1, Has it been a constant in the relationship?  If your partner has been verbally abusive for a while, you might find that this is a contributing factor to low self-esteem. Low self-esteem has been highly linked to cheating. It can be easy to fall into the trap of seeking comfort elsewhere if you are constantly being put down, being called horrible names, and feeling insecure in your relationship. Although, cheating is not the way to handle this kind of situation. Building your own self-worth is.  I see it so often where partners are scared to confront their partners, so instead, they choose to turn to others and get that comfort or security outside of their relationship.  

If this is something you can relate to, I would strongly advise seeking professional help to either work on feeling good in yourself and life or with your partner to bridge the communication gap between you. Finding out the root cause of any abuse can help you both learn the right techniques to move forward as individuals and as a couple.  

  1. The verbal abuse started after the cheating – 
It is not unusual for couples to argue more or show more anger towards one another after someone has cheated, purely because this kind of situation can really rock a relationship. Trust is key to the foundation of a healthy relationship, so when this foundation is broken, it can feel so unstable.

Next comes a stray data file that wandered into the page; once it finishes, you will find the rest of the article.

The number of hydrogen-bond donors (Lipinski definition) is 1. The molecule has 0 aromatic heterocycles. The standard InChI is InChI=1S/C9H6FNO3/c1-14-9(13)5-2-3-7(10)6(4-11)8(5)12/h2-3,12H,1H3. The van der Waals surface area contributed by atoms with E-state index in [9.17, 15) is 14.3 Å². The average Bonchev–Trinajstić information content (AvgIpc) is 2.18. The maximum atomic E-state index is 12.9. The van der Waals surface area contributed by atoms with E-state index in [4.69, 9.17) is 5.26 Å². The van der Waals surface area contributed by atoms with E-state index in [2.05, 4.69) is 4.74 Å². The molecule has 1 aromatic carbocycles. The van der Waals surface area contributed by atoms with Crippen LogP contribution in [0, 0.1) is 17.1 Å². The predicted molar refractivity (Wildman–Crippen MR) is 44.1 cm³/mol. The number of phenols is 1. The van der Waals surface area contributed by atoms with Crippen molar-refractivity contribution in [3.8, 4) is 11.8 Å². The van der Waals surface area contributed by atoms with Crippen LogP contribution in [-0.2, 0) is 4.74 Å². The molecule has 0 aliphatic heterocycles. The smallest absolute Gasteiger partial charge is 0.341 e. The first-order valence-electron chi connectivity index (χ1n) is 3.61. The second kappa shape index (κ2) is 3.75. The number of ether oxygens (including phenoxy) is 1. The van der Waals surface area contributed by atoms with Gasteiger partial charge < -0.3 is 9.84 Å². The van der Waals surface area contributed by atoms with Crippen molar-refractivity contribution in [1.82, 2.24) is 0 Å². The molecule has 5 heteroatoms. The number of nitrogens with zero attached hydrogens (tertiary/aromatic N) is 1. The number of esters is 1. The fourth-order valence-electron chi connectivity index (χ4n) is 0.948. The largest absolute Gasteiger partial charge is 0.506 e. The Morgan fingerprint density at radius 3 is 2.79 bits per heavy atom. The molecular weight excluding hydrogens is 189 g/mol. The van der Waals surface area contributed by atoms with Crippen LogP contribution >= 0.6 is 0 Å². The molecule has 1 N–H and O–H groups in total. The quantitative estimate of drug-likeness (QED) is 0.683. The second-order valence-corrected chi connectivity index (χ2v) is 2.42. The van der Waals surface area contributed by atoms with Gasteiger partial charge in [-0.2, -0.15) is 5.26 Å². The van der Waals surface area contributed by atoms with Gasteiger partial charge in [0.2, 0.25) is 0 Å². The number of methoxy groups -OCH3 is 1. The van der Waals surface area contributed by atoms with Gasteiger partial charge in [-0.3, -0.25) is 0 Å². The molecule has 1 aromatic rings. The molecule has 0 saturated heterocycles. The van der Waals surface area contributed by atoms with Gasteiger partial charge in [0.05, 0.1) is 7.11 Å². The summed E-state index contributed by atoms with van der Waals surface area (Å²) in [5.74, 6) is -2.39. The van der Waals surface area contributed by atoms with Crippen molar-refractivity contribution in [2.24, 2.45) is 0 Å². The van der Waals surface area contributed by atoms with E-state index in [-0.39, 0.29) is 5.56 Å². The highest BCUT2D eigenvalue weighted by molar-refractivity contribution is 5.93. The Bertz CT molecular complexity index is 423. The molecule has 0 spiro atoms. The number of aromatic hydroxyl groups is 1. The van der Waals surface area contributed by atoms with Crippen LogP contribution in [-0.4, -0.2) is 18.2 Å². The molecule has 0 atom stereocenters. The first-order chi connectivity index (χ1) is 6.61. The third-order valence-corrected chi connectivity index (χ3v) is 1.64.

Many describe it like the rug has been ripped from underneath them, and often the person wants to be swallowed up into a hole for a while then go through the first few days, nights, and weeks. Many find they cannot sleep, eat or think straight. Sometimes people don’t know what they are feeling or how to react.   

Anger, fear, rage, regret, and resentment take over. Even though the anger is directed at the person who has cheated, many are angry at themselves. I often advise people to be patient and not to make any emotional decisions for at least 3 months.   

Verbal abuse is draining and can be so demoralizing – I never advocate for this to be part of any healthy relationship. However, compassion for the hurting spouse is also needed. Whilst at the beginning of the journey to recovery, it is normal, there has to be some resolution fairly quickly to resort to peaceful discussions.   

  1. Understanding what you need from one another to move forward –
If you both decide that you want to work on your relationship, it is so important to take some time out to make notes on what you both need from one another. Allocate some time to talk about what has happened in the past so that any questions that need answering can be answered honestly, and then you can share what you need from your partner in order to move on.